Are You Prepared for a Puppy?

While the benefits of having a pet are proven and well-known, less discussed is the commitment required of pet owners. Many dog lovers grew up learning the ins and outs of acclimating a pet into the family, but a first time owner may not be prepared for a hyper Border Terrier puppy or a clumsy large Great Dane puppy. So before choosing to buy a purebred pup from a reputable breeder, it’s important to know the challenges of dog ownership.

new family puppy

When bringing a new puppy into your home, the first order of business is house training. As a rule of thumb, set aside two weeks for going outside at all hours of the day and night to teach the puppy to potty outside. In places like Southern California, Texas, or Florida, the weather is mild year-round so going outside isn’t a hardship. Not all climates are mild. The weather is something to consider if are thinking about getting a puppy as a Christmas gift. You will need to be patient with the puppy, the sleepless nights and the weather. Also, consider how the puppy will be affected. Odds are it may take longer for the pup to learn because they won’t want to stay outside any longer than necessary.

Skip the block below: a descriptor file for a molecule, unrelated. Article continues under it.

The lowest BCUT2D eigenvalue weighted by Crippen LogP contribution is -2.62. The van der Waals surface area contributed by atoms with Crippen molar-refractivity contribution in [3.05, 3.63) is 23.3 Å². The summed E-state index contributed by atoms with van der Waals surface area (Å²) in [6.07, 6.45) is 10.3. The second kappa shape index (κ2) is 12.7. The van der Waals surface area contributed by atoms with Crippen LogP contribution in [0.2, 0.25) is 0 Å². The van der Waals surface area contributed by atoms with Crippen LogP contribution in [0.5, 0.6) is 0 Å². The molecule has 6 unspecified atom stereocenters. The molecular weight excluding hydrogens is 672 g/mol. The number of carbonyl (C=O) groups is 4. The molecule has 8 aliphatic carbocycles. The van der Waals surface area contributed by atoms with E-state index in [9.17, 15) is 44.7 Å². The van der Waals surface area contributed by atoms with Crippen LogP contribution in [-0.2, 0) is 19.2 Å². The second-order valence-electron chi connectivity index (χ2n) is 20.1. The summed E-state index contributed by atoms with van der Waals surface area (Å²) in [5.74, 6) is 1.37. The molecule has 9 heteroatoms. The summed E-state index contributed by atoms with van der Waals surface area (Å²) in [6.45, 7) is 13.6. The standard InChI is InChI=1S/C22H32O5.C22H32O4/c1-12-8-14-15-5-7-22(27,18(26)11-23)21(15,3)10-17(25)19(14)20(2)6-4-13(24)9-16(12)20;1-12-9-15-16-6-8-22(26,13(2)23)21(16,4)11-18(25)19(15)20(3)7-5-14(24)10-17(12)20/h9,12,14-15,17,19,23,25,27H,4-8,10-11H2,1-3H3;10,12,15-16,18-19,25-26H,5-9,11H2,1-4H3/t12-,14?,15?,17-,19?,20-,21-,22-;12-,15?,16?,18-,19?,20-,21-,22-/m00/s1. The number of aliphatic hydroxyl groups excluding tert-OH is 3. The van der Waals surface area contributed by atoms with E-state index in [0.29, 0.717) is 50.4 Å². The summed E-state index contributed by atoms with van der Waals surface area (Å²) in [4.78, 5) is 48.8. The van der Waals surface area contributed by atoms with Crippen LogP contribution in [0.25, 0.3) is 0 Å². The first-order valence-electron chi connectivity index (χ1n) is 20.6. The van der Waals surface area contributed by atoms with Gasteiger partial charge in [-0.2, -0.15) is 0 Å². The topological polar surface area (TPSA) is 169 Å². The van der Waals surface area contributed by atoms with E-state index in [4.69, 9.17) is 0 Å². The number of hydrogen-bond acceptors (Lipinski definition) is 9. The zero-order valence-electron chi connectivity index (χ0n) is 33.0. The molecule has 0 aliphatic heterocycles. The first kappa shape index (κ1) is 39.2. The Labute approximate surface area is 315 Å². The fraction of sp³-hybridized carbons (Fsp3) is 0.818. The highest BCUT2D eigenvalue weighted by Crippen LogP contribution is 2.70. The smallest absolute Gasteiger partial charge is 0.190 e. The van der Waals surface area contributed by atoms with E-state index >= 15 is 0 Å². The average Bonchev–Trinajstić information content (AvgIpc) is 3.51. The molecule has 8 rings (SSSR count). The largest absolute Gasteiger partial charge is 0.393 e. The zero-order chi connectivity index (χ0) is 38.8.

Don’t be an absentee owner. If you cannot give a dog the time and attention it needs due to work or social obligations, you’re better off getting some fish or a cat. Owning a dog requires a commitment of time to fulfill its emotional and physical needs.

You can get a feel of dog ownership by fostering a dog. The downside being potential for developing an attachment with the dog, which can make it very hard to give them up.

Perhaps the most important decision is determining the breed of dog you want. If you are sedentary, getting a high-energy dog like a Jack Russell would be a bad match. If you are looking for a dog to go on jogs with you, a breed with a natural anatomical disability such as an American Bulldog or English Bulldog is a really bad choice as well.

Keep in mind, a dog come with financial obligations. Besides food, there are toys, vaccines, regular medical check-ups, licenses, neutering/spaying, and the occasional illness or emergency. You have to commit to caring for all the physical needs of your pet in addition to their emotional needs.

Dog ownership is a commitment that should not be taken lightly. However, it can be one of the most rewarding commitments you can make.

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